The International Space Station is a joint venture of the US and Russia. Previous space stations which have served before ISS include Salyut stations, Skylab and Mir. It is like a hotel in space. Space shuttles (like Buran, Discovery, Challenger, etc) can dock onto the ISS.

How can I see a satellite?

Satellite orbits are accurately planned and by doing some simple calculations, you can be exactly sure as to when a satellite will pass over your city. The path of satellites is very long and they travel at dazzling speeds of like 10-20 kilometers per second. So even if there are large errors in the measurement of their orbits, those errors scale down to nothingness when the observer is down there on the earth’s surface.

The International Space Station is amongst the lowest flying satellites. It orbits the earth at a height of 370 kilometers. It can be seen from the naked eye. When the ISS passes your sky, you see it like a star moving at a constant pace. This is because the outer shielding of the ISS and its modules reflect light from the sun.

Also visible from the naked eye are Iridium satellites. There are 66 Iridium satellites in orbit and they fly at a height of 500 kilometers above the earth surface. Iridium also has in orbit spare satellites which are usually stored at a height of 616 kilometers. In case a functioning satellite fails, the spare satellite will be brought down to the correct altitude.

Iridium satellites do not reflect light all the time. Rather, they are shaped such that they have three door sized antennas. When one of these will point directly towards the earth, it will produce a “flare”. This flare will be short lived, since the antenna will move away with the rotation of the satellite. Iridium flares can also be carefully calculated and seen.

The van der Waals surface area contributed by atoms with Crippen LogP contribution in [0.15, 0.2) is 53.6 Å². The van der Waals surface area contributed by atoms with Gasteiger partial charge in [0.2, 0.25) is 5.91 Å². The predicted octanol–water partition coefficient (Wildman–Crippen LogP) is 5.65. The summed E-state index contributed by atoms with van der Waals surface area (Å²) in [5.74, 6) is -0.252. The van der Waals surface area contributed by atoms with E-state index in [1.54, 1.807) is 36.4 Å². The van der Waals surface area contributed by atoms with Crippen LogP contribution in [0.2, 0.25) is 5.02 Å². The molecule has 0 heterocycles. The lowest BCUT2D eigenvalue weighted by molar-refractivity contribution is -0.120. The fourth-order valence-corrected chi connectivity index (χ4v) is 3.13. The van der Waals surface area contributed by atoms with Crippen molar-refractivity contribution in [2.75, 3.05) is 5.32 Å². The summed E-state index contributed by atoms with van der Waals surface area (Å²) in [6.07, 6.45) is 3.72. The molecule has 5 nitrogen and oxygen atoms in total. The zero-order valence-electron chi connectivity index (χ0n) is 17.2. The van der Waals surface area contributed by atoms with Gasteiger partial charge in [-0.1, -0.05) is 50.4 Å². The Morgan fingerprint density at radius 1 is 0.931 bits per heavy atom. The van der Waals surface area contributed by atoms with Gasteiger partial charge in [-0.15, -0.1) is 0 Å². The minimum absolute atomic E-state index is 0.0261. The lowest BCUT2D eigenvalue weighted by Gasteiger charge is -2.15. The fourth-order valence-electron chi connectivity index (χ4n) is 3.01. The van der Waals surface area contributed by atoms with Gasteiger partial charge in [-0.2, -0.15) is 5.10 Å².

Last but not least, the Hubble Space Telescope. We owe HST and its observations around 10,000 research papers. The HST is also visible from the earth since it is in low orbit (569 kilometers).

There are different websites and even Android apps which can tell you of possible sightings of ISS, HST and Iridium flares.

Satellite debris

After more than 5 decades of human activity in space, it is quite inevitable that we have accumulated lots of rubbish in space – orbiting rubbish. This debris has been a result of space accidents. In February 2009, a defunct Russian satellite, Kosmos 2251 collided with a privately owned Iridium 33 satellite with a relative velocity of around 11 kilometers per second, (a bullet flies at around 1.5 kilometers per second, and a satellite weighs around as much as a car, so imagine the mess). Tons of debris was leaked into space, some following the orbit of Kosmos 2251 and some following the orbit of Iridium 33. Luckily, the precious satellites like ISS and Hubble are in much lower orbit as compared to Iridium and Kosmos, but the debris can easily harm space shuttles and other satellites. In 1983, the windshield of the space shuttle Challenger was to be replaced when a small drop of paint hit it at 4 kilometers per second.

The ISS has carried out debris avoidance maneuvers some seven or eight times. These maneuvers take as much as 24 hours since the US first detects possible collision with debris and then Russia executes an avoidance maneuver.

Effort has been undertaken to remove pieces of debris from space, but it can never become hundred percent successful. Cleaning the cosmos is tough, and expensive, after littering it for fifty plus years.